I had leftover tomatoes and pepper plants that I'd grown from seed to share with them, and we also planted pumpkins on the western edge of the bales and cucumber and Kazakh melons on the eastern side so they could climb up the fence.
Although almost the entire class wanted to come and help plant, most of them got bored and wanted to go back and play. These four are the Future Farmers of America - preschool edition. They stayed with me until every last seed was put in a hold and covered with dirt.
Here are a couple of the other straw bale plots at the garden. Most of us planted a combination of plants and seeds. Although most of us are using a drip system (we took skewers and poked holes in hoses - very fancy), one couple rigged together a cool battery-operated pump that they use to run a sprinkler over their bales. I took a photo of it, but now I can't find it.
We're all feeling optimistic that this will work and we'll have lovely melons, squash, cucumbers, tomatoes and peppers.
Forget about growing another row, I'm growing a whole 'nother garden to share!
By Penny Stine
Friday, May 18, 2012
I'm always trying something new in my garden. This year, I'm going for a southern theme, with the addition of mustard greens, okra and sweet potatoes. I didn't know anything about growing any of them before I ordered them all from the seed catalogs.
When you order sweet potatoes, this is what comes in the mail.
Well, the plants didn't come exactly like that. They came in some sort of cardboard container with a weird moisture-holding material. The towel came from my linen closet. I wrapped them in a damp towel to keep the roots moist when they first came to me on a Saturday.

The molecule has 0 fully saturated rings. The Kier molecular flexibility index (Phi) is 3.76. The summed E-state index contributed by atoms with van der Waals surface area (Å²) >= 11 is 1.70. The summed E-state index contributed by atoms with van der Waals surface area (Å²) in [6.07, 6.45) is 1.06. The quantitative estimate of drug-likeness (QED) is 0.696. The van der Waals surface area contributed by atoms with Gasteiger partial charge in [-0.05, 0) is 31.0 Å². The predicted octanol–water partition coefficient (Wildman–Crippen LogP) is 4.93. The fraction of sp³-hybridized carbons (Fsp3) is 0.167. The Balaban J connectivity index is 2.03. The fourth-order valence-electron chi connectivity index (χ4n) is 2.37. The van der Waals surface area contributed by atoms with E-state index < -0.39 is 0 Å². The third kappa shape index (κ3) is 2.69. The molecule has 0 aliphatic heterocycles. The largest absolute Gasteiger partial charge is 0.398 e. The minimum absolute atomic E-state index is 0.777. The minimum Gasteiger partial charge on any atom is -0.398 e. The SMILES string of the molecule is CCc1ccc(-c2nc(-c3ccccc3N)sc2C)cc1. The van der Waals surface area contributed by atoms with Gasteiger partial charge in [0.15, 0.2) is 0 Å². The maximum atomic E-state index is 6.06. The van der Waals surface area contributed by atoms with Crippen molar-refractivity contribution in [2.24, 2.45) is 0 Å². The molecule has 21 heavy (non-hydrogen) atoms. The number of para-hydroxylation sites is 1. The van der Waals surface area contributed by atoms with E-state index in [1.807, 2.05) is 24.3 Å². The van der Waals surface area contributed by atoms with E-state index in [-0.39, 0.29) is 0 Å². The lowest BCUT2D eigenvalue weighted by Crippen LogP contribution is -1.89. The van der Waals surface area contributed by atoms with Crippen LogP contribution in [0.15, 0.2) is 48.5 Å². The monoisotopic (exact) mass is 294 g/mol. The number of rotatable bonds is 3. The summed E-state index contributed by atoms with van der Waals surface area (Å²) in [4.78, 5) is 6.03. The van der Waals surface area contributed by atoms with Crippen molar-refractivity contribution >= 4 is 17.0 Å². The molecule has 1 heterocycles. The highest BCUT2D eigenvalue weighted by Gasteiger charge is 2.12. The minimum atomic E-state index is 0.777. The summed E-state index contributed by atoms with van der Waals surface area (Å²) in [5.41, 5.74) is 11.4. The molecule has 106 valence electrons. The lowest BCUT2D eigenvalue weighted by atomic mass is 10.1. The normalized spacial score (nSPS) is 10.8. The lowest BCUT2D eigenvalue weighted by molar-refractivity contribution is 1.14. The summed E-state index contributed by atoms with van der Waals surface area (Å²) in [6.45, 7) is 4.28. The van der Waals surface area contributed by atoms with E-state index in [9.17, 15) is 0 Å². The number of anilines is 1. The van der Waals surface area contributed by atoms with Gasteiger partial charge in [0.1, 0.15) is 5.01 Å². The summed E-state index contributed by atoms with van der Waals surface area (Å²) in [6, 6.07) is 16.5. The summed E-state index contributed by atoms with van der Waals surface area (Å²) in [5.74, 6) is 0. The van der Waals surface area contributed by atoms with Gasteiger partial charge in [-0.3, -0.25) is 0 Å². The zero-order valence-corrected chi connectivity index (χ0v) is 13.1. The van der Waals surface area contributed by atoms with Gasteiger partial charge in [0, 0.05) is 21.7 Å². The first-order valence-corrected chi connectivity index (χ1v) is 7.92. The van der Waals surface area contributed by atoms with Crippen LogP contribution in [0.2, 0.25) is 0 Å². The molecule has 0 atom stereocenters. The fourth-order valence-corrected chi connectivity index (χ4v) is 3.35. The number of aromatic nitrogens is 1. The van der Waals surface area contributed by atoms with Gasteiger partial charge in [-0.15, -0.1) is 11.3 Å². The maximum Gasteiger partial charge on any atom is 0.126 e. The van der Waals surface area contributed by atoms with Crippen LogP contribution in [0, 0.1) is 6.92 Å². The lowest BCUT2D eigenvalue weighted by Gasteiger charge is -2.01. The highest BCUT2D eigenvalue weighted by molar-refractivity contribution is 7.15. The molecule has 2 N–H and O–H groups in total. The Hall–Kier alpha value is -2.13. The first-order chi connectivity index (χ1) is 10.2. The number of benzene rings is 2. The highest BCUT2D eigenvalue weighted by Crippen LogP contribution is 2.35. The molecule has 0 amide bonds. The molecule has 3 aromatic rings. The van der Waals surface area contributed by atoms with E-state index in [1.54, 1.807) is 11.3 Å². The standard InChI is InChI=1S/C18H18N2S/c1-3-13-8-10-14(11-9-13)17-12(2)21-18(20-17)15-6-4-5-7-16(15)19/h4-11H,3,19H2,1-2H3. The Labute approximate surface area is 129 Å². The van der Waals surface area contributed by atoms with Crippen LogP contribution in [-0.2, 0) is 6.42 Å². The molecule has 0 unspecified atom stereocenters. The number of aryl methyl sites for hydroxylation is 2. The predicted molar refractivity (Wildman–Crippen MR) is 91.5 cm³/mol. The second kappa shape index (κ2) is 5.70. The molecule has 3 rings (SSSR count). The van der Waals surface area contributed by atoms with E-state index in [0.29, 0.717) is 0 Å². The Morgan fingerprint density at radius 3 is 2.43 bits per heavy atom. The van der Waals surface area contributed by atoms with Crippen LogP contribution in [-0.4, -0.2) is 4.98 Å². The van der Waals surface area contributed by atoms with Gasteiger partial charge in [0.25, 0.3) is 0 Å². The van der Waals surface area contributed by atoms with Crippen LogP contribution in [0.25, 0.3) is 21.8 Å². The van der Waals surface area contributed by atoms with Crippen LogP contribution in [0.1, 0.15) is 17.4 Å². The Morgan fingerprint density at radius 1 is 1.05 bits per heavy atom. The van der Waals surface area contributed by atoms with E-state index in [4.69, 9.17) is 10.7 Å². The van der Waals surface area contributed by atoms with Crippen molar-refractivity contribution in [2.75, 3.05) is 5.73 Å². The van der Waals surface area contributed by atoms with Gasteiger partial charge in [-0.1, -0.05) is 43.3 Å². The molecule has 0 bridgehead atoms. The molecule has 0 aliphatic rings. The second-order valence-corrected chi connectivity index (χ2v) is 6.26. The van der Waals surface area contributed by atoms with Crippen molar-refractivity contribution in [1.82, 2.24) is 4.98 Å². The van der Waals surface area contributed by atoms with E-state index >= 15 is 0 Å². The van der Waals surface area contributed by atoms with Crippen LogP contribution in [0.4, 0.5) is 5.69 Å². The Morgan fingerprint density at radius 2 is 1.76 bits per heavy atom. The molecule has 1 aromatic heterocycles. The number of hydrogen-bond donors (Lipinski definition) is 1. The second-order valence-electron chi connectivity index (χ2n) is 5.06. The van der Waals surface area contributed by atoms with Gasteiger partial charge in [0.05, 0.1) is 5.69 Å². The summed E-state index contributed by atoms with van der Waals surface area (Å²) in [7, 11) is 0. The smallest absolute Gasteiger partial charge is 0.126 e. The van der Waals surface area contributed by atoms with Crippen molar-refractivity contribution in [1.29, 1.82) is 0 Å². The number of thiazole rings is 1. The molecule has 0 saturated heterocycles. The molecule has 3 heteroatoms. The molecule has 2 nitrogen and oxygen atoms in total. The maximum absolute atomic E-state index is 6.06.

My friend and I ordered 25 (that was the smallest number possible) and we have been selling a few to friends and coworkers, since neither she nor I wanted to plant 12 1/2 sweet potato plants.
I planted four plants right away and stuck the other few roots in a bottle full of water and let them soak for a few days while I figured out where else to put them.
I put one in a straw bale, and it actually looks pretty good.
Half of the other ones I planted look like they died, but I'm confident that the root is still alive and that the plant is merely mustering up enough energy to burst forth and multiply. See, they have little tiny leaves that are waiting for the right conditions to emerge.
From what I've been reading, I'll need to cure the sweet potatoes by putting them in a hot, humid place for two weeks after I harvest in order to get the sweetest flavor. Don't really know how I'll pull that one off, but I'll worry about that after the plants actually grow and produce.